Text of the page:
Africa, with its untapped markets and abundant natural recourses, has been the common secret amongst many energy investors over the past couple of decades. Its high growth rates, rapidly growing population and unexploited resources have marked it as the Promised Land for various businessmen. However, results so far have been widely variable.
In trying to explain why Africa has not proved to satisfy the investors' dream, one does not have to go further than the application of simple demand and supply economics. The African population is estimated to more than double itself by 2050. At the same time, and while the rest of the world is battling to get past the effects of the recent recession, GDP growth rates of 5-8% have been common in many Sub Saharan African countries. Growth rates, which are mostly driven by economic activity in the rapidly urbanised cities. They also illustrate the development of a new working class that is also growing rapidly, along with its purchasing power and its corresponding demands for higher energy consumption.
The current energy generation capacity of Africa stands at 147 GW; of which 68 GW are located in the Sub-Saharan region (40GW is the capacity of South Africa alone). However, a large part of the population of Africa still lacks access to electricity. Considering that Africa accounts for 15% of the world's population and just 5% of the global primary energy use, the African per capita energy consumption is a third of the global average. More specifically, access to modern energy varies between virtually zero, for the lowest income part of the population (which according to studies accounts for about 600 million people), to 70% to 90% for the most affluent one.
Therefore it becomes clear that the current Africa trajectory, along the lines of high growth rates, increased urbanization and rapidly growing middle class is rather unsustainable in the long term. This is because large parts of the population suffer from the huge shortfall in the installed capacity for the provision of cheap and reliable energy. Current estimates indicate that Africa will have to install 250 GW of additional capacity by 2030 in order to meet its future demand growth (which is almost twice the size of its current capacity).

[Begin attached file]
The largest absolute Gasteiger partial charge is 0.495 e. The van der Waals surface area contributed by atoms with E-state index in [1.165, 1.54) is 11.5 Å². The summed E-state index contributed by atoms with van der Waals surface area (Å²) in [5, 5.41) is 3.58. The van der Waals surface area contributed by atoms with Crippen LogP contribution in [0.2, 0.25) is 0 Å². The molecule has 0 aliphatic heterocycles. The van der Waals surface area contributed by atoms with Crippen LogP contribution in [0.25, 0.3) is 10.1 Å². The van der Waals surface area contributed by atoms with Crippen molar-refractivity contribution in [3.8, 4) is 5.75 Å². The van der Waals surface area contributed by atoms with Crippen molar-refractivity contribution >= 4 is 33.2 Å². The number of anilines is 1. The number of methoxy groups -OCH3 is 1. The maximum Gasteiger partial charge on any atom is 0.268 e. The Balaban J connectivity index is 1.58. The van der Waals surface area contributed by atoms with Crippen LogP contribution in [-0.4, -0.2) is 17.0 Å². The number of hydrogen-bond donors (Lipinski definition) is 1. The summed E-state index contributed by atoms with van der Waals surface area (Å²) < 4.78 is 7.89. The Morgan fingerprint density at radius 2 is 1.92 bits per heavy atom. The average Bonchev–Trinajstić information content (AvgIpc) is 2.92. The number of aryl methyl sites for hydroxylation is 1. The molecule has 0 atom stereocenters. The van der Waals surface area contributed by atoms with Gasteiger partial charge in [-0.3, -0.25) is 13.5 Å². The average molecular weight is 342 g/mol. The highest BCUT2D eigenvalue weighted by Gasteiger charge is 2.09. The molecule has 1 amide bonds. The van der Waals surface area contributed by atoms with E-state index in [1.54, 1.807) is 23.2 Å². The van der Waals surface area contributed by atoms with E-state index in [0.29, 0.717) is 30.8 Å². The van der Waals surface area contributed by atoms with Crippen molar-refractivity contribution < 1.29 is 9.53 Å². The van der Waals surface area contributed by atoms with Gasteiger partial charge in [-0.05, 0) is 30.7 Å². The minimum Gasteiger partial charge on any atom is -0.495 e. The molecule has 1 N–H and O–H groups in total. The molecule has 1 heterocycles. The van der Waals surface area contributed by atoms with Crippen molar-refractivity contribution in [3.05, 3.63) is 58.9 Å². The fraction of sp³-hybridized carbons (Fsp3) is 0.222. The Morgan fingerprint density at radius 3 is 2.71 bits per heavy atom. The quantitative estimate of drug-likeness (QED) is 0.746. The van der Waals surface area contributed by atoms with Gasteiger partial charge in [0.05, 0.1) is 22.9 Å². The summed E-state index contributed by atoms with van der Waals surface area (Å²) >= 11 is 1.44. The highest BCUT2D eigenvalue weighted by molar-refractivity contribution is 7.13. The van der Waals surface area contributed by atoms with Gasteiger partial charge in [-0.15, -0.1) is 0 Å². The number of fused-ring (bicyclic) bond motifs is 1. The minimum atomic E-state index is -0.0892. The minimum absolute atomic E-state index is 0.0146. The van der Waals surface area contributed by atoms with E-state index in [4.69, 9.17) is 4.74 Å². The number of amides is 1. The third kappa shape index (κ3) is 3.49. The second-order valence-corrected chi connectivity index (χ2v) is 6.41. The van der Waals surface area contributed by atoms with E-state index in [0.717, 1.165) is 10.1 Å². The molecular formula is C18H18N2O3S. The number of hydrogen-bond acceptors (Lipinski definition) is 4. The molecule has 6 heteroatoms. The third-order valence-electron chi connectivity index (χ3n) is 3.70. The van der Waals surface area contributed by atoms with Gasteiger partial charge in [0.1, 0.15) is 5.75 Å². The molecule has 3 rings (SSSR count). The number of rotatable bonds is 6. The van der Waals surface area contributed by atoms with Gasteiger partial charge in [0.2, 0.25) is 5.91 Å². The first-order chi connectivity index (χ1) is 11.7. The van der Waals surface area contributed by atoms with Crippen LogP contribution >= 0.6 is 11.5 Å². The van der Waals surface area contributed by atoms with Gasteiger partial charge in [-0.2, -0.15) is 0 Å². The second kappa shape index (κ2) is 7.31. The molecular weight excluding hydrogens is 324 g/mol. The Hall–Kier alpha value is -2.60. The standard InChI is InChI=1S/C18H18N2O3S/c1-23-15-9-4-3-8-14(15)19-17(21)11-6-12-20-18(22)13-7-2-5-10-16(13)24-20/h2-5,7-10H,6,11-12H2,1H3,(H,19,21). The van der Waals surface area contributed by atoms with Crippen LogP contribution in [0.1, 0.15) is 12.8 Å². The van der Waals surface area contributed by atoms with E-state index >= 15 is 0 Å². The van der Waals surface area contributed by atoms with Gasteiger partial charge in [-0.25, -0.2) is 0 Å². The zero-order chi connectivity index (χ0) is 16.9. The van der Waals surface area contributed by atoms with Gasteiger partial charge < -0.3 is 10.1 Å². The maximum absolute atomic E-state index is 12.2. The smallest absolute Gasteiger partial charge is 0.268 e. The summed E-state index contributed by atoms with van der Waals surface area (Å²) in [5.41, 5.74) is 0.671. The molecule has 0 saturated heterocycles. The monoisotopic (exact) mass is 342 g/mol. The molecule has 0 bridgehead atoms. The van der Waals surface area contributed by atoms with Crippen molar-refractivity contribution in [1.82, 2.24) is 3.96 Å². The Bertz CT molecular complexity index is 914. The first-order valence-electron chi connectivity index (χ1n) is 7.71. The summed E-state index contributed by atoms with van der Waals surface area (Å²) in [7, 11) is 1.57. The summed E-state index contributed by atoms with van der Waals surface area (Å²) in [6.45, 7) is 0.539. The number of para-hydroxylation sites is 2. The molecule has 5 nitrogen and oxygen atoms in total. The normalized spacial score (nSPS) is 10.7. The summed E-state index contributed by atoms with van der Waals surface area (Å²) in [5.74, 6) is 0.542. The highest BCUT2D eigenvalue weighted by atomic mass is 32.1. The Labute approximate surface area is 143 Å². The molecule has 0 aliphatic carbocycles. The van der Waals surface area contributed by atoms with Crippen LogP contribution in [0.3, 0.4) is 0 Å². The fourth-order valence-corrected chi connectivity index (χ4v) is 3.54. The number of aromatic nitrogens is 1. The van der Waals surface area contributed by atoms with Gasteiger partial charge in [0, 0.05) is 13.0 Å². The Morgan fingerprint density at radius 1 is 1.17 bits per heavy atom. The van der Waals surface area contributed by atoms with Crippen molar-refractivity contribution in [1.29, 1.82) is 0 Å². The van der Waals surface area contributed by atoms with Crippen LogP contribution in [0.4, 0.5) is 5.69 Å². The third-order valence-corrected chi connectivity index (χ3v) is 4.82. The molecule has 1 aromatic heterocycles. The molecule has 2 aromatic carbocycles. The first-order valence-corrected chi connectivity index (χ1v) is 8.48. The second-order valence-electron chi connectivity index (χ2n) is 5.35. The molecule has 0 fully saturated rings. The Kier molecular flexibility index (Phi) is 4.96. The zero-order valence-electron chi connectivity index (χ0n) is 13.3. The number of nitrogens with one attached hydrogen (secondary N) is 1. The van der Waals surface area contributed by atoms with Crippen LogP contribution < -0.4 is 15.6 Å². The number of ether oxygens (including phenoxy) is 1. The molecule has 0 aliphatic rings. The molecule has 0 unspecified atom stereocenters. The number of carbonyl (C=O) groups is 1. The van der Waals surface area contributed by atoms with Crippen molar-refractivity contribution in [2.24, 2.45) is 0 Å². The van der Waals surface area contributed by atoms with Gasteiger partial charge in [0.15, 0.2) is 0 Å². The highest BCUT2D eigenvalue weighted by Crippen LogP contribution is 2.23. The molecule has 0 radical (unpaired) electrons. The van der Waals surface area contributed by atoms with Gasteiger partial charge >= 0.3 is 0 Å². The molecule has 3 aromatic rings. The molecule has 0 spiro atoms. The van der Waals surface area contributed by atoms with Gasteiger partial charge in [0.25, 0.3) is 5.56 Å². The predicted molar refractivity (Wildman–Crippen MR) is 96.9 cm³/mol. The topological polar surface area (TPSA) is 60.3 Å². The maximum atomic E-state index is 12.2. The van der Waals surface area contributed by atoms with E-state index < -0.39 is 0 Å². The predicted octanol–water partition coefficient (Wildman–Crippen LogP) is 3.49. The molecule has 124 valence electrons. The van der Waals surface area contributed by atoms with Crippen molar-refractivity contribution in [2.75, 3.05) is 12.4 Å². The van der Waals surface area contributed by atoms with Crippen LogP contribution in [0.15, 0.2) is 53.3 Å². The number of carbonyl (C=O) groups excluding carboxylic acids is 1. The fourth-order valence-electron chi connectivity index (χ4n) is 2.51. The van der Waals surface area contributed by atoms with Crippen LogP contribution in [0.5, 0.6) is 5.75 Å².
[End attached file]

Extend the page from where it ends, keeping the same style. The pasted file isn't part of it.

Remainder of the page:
Moreover, many of these countries still depend on old, expensive and unreliable fossil-fuel powered generators; coal, oil and gas collectively account for 81% of the total power generation capacity. Even though this capacity does not manage to supply the African population fully nor in a stable manner; it still costs between 1% and 5% of their annual GDP. Considering the high debt and poverty rates of most of these countries that in many cases rely on various financial support schemes, this is a figure that could be widely optimized. Based on such projections, several announcements of ambitious national energy plans have been made recently. According to these plans, several government agencies and officials are actively attempting to attract the interest of energy investors, providing them with financial backing and regulatory support for their investments. Some of the countries project themselves as global export hubs for their local resources (e.g. LNG, Crude oil); while others opt to focus on the regional markets by promoting the development of inter-country interconnections.
Africa's natural resource potential cannot be questioned, its renewables potential are unparalleled, while its hydrocarbon potential has been proven and still expanding. For instance, Nigeria and Angola are proven international players in the crude oil market, while Mozambique and Tanzania are currently looking into the development of their natural gas prospects by attracting the attention of major oil & gas players. Kenya and Ethiopia have been developing wind projects, while geothermal, hydro-electrical and solar plays have been becoming all the more frequent in most countries, especially South Africa.